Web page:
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Scholars Explore Whether For-Profit Universities Improve Access

In the United States and Mexico, private, for-profit institutions clearly seem to possess an appeal for a growing number of underserved individuals, particularly women, minorities and older students. Scholars say the reasons students are drawn vary, from the targeted marketing to the quick access credentials from the schools provide to jobs.

“The issue of diversity and access is really important,” said Dr. Kevin Kinser, an associate professor in the department of educational administration and policy studies at the University of Albany, who spoke about the growth of private higher education at the recently concluded 52nd Annual Conference of the Comparative & International Education Society at Teachers College of Columbia University in New York.

He acknowledged that the research into this subject is just beginning to take shape. “More attention needs to come to this notion of what it is that for-profits are doing that is attractive to minority populations,” Kinser said. “One explanation is that they tend to locate their campuses in urban environments or in areas which are more accessible to minority populations.

“I don’t think that explains the whole thing,” he added. “They really do target students and I’d love to see the data on this. They’ve recognized a need. I would love to see the numbers to find out what percentage of these students in the for-profit sector have tried community colleges and local public colleges and were not successful. Maybe they got lost in the crowd or they’re first generation and didn’t understand what to do. For-profits are much smaller institutions. Maybe that personal contact and attention is quite important for these students.”

Over the past decade there has been substantial growth in Mexico in this private sector. Dr. Juan Carlos Silas, a professor at the Universidad de Monterrey, said 33.1 percent of students in four-year programs and 45.5 percent of those pursuing graduate education are attending what he called demand-absorbing institutions.

Financial constraints prevent public institutions from enhancing their intake of qualified students. Silas, who directs the Interdisciplinary Center for the Study of Quality of Education and Eradication of Poverty, said thus far his research shows that student choices are driven by access to the job market, and they choose programs related to the more dynamic sectors of the economy such as business, communications and services.

“They’re not choosing based on the quality of learning,” he said. “They’re looking for a licensed institution that provides the appropriate credentials for joining the job market at an affordable price.”

Leaders at public institutions in Mexico have said it is not their responsibility to ensure jobs. Silas said he is concerned that state authorities seem not to have demand-absorbing institutions on their radar. There is no meaningful dialogue taking place.

“Demand-absorbing institutions play a real role in providing access to higher education for students who couldn’t or wouldn’t attend public institutions or elite private institutions,” Silas said. His ongoing research involves trying to get more insight into the working of these institutions. “My main topic is trying to understand the rationalities of the issue and the decision-making of the students.”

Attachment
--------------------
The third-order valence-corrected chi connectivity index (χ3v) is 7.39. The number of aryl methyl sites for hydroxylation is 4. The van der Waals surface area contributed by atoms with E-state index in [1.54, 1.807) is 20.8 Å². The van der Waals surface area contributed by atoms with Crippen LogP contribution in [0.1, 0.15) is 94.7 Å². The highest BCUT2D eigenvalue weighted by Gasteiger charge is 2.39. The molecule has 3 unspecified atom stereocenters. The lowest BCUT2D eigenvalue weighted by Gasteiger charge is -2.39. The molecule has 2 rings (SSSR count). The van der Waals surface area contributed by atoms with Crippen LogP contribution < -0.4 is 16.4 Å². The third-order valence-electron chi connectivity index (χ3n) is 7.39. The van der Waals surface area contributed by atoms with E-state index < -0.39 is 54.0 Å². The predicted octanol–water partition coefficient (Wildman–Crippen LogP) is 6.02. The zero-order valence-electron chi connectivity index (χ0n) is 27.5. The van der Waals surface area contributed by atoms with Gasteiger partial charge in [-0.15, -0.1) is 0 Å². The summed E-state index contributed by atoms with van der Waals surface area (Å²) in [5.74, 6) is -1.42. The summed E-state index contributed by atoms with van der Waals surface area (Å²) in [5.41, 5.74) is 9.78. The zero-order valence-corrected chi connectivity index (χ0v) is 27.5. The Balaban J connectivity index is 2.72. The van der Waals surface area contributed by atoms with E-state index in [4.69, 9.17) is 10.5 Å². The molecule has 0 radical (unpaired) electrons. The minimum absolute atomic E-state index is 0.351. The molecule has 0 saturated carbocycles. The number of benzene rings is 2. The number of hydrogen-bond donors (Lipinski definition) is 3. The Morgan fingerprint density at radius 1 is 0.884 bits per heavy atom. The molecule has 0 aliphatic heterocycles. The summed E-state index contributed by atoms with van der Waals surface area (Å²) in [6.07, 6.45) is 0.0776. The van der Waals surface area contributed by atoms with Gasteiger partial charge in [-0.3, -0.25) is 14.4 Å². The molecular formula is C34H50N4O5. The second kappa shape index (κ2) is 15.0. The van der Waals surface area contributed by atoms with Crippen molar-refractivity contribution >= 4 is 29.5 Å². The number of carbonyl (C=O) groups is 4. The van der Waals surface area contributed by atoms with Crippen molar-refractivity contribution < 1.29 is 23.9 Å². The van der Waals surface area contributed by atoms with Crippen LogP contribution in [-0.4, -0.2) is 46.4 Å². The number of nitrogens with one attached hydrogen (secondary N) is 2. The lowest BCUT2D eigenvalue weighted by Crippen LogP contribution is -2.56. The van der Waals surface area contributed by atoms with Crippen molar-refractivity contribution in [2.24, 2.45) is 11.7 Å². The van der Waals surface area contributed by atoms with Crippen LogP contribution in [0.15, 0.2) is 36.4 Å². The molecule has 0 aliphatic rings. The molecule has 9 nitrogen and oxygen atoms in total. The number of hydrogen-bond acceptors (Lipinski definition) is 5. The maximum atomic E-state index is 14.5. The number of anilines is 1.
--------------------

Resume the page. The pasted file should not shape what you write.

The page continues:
Kinser noted that enrollment doubled at for-profit U.S. institutions from 1996 to 2006. Across the varied types of schools, women and minorities are an unquestionable factor. His data also show that individuals under the age of 25 are more drawn to public and nonprofit institutions, but those over 25 are being drawn to private institutions. Money seems to be a factor in a variety of ways, including access to financial aid, he said. The financial model for private institutions depends on public subsidies. Job access is also a factor, the main factor in trade schools and other job-related training.

Education experts often quickly dismiss private, for-profit institutions as fly-by-night or rip-offs. While some are, Kinser said many are not. “Since the money the for-profits make is directly related to the students coming and staying, they have a very strong incentive to provide the academic advising and support that really does assist the students and continuing enrollment to graduation,” Kinser said.

Dr. Daniel C. Levy of the University of Albany said there is a lot of ambiguity in what higher education is and going forward there should be more differentiation in discussing the various  types of schools. “Evidence suggests students are making informed decisions,” he said. “Consumers are better informed than public officials portray them.”

Kinser said in the United States, unlike in Mexico, public institutions seem to be responding lately to the growth of underrepresented students at for-profit schools by investigating how public institutions might better attract and meet the needs of those students. “They’ve become aware that this is an issue that the public sector can address,” he said. “We don’t have good data on why students are choosing schools.” Most research has involved 18-year-old high school seniors. Going forward, Kinser said he hopes to see more analysis of the needs of underserved populations.

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